It is probable that if a hundred persons were asked to...

The Christian Science Monitor

It is probable that if a hundred persons were asked to explain what they believe health to be, ninety-nine at least would agree that it is a state of the body from which disease is absent. Possibly, though it seems doubtful, the hundredth might pause, dimly conscious that floating in the background of his mind there was an impression that somehow health includes a mental as well as a physical condition. However this may be, there is no doubt that how to preserve health, meaning by that, how to keep the body free from disease, forms a large part of the individual's daily cares, and is at the moment occupying a larger and larger share of the considerations of paternal governments.

The discovery made in different countries, through drafting millions of men into armies, that the general percentage of health is very low, has shocked governments into the realization that it is essential to find a remedy; but their aspirations do not appear to be able to rise higher than housing and wages—all very necessary, but to the Christian Scientist mere matters of effect and not fundamental at all. That the whole of this subject is regarded generally from a fatally mistaken point of view is indicated by a phrase occurring in a leading article in a widely known daily paper. The writer was dealing with various arrangements looking toward controlling public health, and stated that "disease is a correlative of health," thus practically binding the whole human race down to the plane of matter, from which they could not hope to escape. To the Christian Scientist, educated as he is by his study of the Bible and "Science and Health with Key to the Scriptures," a statement of this kind seems little short of blasphemy, for he has learned to associate health with the knowledge of God through Christ Jesus, and to regard disease as a correlative of error, of a negation, having neither Principle nor substance, and certainly no relation to God, whom he regards as the source of health.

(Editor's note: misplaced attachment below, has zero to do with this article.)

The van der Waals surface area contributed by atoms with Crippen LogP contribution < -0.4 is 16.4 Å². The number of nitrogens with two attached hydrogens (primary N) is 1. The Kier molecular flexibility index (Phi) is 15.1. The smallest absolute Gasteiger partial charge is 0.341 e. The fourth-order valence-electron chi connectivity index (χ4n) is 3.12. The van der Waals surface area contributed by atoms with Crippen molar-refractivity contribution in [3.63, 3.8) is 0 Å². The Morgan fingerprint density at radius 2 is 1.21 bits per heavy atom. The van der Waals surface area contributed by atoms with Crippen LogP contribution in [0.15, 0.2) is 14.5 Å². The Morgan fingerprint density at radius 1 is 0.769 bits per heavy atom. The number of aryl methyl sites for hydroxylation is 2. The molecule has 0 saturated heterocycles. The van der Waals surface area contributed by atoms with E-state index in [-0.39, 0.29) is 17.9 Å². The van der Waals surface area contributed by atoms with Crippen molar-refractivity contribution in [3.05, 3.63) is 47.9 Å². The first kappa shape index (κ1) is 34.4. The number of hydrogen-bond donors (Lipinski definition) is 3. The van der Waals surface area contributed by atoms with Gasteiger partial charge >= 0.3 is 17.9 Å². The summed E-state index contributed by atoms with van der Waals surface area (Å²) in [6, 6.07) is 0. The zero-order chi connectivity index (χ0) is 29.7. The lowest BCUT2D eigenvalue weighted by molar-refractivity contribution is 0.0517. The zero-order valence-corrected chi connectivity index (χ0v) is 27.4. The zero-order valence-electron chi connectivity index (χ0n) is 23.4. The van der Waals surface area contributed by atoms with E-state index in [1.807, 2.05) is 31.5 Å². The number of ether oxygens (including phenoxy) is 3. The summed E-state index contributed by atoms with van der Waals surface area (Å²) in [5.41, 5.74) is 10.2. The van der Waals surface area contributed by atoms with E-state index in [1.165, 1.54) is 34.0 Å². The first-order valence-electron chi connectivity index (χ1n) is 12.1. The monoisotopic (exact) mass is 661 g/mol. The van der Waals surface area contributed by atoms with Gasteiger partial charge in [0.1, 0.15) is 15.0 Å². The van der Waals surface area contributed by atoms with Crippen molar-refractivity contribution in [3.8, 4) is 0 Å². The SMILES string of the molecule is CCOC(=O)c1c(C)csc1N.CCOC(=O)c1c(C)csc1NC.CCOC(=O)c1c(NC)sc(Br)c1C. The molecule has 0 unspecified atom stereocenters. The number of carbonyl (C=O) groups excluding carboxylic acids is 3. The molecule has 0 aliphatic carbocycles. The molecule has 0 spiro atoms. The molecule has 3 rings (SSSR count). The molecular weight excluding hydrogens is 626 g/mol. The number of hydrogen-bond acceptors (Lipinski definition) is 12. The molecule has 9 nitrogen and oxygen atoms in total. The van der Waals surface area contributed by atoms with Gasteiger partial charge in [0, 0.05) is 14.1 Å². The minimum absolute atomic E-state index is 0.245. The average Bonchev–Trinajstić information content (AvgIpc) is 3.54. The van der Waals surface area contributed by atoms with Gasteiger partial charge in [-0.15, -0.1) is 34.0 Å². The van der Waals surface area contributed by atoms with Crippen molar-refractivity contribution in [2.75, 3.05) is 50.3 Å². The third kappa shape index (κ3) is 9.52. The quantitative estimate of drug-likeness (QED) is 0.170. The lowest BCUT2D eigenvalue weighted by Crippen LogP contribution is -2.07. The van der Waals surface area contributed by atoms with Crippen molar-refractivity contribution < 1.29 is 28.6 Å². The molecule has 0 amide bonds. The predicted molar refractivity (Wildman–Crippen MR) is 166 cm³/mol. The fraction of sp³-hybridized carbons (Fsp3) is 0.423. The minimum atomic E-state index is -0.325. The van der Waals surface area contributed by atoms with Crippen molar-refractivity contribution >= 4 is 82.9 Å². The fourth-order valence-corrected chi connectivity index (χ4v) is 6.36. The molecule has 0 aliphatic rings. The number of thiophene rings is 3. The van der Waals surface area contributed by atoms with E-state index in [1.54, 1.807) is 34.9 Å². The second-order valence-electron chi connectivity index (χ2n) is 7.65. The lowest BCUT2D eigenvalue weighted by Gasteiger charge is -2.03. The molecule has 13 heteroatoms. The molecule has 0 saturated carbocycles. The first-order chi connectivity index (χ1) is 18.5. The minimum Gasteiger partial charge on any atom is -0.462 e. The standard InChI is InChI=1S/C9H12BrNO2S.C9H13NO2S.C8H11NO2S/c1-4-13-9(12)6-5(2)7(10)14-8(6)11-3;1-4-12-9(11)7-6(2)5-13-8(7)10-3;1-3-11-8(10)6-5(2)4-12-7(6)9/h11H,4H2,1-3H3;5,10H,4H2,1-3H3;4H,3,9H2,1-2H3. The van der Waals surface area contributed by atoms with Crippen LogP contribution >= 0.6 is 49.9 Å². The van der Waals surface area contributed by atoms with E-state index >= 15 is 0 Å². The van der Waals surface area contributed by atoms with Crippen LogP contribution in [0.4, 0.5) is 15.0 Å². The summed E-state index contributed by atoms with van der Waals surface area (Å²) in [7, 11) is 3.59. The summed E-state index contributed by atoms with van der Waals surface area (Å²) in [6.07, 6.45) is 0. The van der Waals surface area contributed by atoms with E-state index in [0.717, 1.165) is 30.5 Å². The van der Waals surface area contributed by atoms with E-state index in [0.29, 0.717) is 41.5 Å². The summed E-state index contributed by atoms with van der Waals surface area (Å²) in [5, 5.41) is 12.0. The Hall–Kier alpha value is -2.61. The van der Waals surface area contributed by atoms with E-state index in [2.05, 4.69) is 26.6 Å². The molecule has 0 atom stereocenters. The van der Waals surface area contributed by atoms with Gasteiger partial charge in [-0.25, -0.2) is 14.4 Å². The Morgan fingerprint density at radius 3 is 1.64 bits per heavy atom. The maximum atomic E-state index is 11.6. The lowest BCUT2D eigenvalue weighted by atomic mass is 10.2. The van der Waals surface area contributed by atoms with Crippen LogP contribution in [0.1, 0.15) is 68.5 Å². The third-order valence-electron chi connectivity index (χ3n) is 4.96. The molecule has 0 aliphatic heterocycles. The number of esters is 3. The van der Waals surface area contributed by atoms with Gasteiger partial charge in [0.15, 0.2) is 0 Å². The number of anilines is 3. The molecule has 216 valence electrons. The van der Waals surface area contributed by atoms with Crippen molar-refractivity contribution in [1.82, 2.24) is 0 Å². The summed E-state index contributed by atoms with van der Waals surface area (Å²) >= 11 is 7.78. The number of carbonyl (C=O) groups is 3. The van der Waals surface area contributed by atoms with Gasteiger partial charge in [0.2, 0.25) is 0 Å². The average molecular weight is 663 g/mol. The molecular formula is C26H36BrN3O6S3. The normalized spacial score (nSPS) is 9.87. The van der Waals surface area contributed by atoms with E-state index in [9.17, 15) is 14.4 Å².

On page 120 of Science and Health, Mrs. Eddy says: "Health is not a condition of matter, but of Mind; nor can the material senses bear reliable testimony on the subject of health. The Science of Mind-healing shows it to be impossible for aught but Mind to teatify truly or to exhibit the real status of man. Therefore the divine Principle of Science, reversing the testimony of the physical senses, reveals man as harmoniously existent in Truth, which is the only basis of health; and thus Science denies all disease, heals the sick, overthrows false evidence, and refutes materialistic logic." In other passages too numerous to quote or even to refer to, she insists not only that health and disease are opposite states of mind, having no relation to each other, but that the mere absence of disease is not necessarily a healthy state. The only healthy man is the one who, through spiritual desires and activities, has overcome the fears, passions, and evils inherent in the carnal mind, and, as a necessary consequence, finds his holy thoughts expressed in a healthy body; for health originally meant wholeness or holiness.

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